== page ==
LA Times Comes Out Against Condoms in Porn
From the LA Times:
Measure B is well intentioned, but it is likely to stymie county government and bring little benefit to performers. The Times recommends a no vote.
It's a close call. Not every argument put forward by either the AIDS Healthcare Foundation or the pornography industry can be accepted at face value. Producers and performers argue, for example, that the ordinance is unnecessary because they have mastered the problem of sexually transmitted disease in the industry with a rigorous program of testing. They say that the stable of adult performers is not much bigger than a typical high school graduating class, that they all know one another and are accountable to one another and that few, if any, "date" outside their industry.
But even if those performers would benefit from further protection, they're unlikely to get it from Measure B. Some larger, more established companies would probably obey the new rules, but others would undoubtedly ignore them. Off-the-books shoots would continue, with producers naming their companies, hiring crew and performers, erecting sets, concluding filming and reorganizing for the next shoot under a new name long before county health officials learn of a production that needs a permit or a set that needs inspection. If government already can't keep track of these productions, it is hard to imagine how it would enforce a permit and condom requirement. Under-the-radar productions would remain under the radar instead of being incorporated into the testing regimen of more established production companies, while those bigger companies - if their executives are to be believed - would be more likely to flee to unregulated counties, states and nations.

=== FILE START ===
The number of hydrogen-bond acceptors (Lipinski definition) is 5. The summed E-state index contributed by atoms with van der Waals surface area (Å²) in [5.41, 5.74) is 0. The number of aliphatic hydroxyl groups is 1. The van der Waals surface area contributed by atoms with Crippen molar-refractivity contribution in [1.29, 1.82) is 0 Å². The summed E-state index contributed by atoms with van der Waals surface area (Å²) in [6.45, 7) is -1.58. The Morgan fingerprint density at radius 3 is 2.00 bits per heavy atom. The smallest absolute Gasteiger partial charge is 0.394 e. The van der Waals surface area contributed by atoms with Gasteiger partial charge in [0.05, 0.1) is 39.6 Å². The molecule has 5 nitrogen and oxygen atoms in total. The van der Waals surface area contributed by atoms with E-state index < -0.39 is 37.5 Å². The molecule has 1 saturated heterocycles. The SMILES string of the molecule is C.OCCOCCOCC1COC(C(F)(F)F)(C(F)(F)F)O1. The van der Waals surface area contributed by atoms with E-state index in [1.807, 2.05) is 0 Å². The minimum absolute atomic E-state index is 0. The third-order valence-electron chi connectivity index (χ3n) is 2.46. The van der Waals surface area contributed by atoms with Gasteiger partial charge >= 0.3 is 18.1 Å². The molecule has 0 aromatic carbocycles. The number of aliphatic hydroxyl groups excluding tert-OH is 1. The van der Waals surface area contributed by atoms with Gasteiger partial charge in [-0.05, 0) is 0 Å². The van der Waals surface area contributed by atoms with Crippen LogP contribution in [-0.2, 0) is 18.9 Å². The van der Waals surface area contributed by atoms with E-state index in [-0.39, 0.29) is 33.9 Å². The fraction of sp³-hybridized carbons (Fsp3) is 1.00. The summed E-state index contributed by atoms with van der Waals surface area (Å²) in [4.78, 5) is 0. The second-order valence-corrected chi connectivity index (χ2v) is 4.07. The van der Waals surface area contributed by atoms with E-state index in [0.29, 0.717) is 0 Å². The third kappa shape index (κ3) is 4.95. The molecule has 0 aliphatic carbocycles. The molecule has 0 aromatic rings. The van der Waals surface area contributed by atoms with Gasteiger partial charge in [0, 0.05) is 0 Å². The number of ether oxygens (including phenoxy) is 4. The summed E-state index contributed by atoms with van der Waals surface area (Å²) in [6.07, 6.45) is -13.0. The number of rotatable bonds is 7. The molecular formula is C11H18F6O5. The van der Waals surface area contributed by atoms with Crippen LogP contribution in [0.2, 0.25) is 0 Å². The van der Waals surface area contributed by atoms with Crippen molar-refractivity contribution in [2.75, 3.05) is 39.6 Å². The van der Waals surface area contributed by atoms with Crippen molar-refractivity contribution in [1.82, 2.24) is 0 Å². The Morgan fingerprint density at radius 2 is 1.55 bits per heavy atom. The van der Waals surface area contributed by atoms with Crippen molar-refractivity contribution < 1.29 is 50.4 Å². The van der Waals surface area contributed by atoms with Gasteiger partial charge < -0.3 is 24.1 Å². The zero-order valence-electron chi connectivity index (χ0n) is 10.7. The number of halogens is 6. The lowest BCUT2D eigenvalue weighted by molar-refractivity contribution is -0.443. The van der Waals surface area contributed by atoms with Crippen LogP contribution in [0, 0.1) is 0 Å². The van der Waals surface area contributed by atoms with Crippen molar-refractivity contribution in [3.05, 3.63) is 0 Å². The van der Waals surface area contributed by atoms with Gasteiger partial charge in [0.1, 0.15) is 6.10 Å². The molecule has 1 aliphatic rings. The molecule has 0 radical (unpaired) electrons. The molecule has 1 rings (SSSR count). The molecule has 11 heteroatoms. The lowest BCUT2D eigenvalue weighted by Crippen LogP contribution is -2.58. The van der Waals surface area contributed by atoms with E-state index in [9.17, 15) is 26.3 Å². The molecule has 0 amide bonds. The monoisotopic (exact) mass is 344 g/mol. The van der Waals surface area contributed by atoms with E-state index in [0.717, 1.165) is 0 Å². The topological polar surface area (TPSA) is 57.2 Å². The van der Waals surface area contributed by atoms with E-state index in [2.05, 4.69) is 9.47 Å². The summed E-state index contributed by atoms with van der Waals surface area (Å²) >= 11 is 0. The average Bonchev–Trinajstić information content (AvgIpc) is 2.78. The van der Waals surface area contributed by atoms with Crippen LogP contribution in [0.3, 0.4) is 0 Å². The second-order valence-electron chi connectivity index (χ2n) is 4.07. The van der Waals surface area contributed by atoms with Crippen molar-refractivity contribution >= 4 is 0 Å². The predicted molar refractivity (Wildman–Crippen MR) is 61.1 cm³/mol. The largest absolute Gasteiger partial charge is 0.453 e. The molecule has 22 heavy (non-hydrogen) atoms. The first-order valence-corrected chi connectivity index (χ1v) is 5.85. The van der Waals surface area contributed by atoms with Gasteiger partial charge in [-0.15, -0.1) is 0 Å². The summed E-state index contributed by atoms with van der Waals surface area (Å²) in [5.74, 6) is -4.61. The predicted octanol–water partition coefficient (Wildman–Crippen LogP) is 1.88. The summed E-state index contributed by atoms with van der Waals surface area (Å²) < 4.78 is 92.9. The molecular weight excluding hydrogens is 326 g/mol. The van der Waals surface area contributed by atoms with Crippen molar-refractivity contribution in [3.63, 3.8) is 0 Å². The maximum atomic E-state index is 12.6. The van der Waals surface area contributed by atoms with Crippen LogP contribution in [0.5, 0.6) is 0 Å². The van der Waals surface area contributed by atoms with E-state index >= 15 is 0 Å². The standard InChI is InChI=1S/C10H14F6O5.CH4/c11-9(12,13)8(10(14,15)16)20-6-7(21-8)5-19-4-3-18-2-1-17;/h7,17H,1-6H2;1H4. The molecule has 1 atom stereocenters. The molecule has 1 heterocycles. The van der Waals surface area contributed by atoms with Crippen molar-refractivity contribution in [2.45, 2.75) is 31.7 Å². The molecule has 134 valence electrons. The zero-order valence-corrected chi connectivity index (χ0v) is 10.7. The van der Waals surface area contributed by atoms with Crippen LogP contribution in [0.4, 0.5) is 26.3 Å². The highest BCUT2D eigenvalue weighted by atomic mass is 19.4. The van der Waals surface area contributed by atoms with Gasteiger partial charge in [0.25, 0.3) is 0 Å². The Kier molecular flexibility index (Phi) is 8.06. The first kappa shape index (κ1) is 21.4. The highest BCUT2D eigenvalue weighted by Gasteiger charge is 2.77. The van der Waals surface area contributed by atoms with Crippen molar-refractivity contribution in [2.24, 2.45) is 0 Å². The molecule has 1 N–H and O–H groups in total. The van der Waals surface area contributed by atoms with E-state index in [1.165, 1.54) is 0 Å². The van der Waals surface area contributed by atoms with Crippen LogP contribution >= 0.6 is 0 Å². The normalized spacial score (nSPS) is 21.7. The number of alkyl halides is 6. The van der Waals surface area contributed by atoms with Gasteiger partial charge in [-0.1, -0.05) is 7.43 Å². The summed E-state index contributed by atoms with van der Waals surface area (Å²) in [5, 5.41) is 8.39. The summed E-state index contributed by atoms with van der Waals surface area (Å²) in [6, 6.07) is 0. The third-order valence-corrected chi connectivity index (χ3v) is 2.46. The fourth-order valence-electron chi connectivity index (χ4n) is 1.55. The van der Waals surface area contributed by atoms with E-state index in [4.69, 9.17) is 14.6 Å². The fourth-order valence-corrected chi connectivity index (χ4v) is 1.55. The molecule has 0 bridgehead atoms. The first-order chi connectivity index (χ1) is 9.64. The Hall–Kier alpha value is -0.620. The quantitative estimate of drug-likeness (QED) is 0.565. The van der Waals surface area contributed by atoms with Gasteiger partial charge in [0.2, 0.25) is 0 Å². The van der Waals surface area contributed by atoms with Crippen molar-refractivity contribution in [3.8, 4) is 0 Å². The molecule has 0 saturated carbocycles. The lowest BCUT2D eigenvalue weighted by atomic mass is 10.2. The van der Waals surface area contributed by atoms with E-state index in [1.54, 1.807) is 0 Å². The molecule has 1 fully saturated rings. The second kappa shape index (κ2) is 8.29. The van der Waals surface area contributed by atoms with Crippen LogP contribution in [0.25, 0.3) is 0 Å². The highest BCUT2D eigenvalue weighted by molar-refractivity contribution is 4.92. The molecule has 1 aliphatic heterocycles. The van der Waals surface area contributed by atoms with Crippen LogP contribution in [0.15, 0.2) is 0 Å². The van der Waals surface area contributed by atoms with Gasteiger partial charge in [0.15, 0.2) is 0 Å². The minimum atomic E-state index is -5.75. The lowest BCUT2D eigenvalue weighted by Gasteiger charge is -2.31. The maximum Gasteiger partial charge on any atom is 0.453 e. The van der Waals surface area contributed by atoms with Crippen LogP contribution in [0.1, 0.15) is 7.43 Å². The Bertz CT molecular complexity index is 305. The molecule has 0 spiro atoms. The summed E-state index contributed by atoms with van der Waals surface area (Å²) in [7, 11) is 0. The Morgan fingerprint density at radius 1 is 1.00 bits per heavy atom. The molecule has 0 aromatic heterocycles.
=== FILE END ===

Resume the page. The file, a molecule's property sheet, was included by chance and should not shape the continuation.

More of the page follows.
And if they flee - should we care?...
Yet we should care, not necessarily because porn should be embraced but rather because it is an integral part of the entertainment industry that represents many jobs and a large part of the Southern California economy. Even if there are only a few hundred on-camera performers, porn is estimated to be a $1-billion to $2-billion industry, employing thousands of sound, lighting, stage, technical and other crew members and post-production workers in between gigs in more-mainstream film and television productions.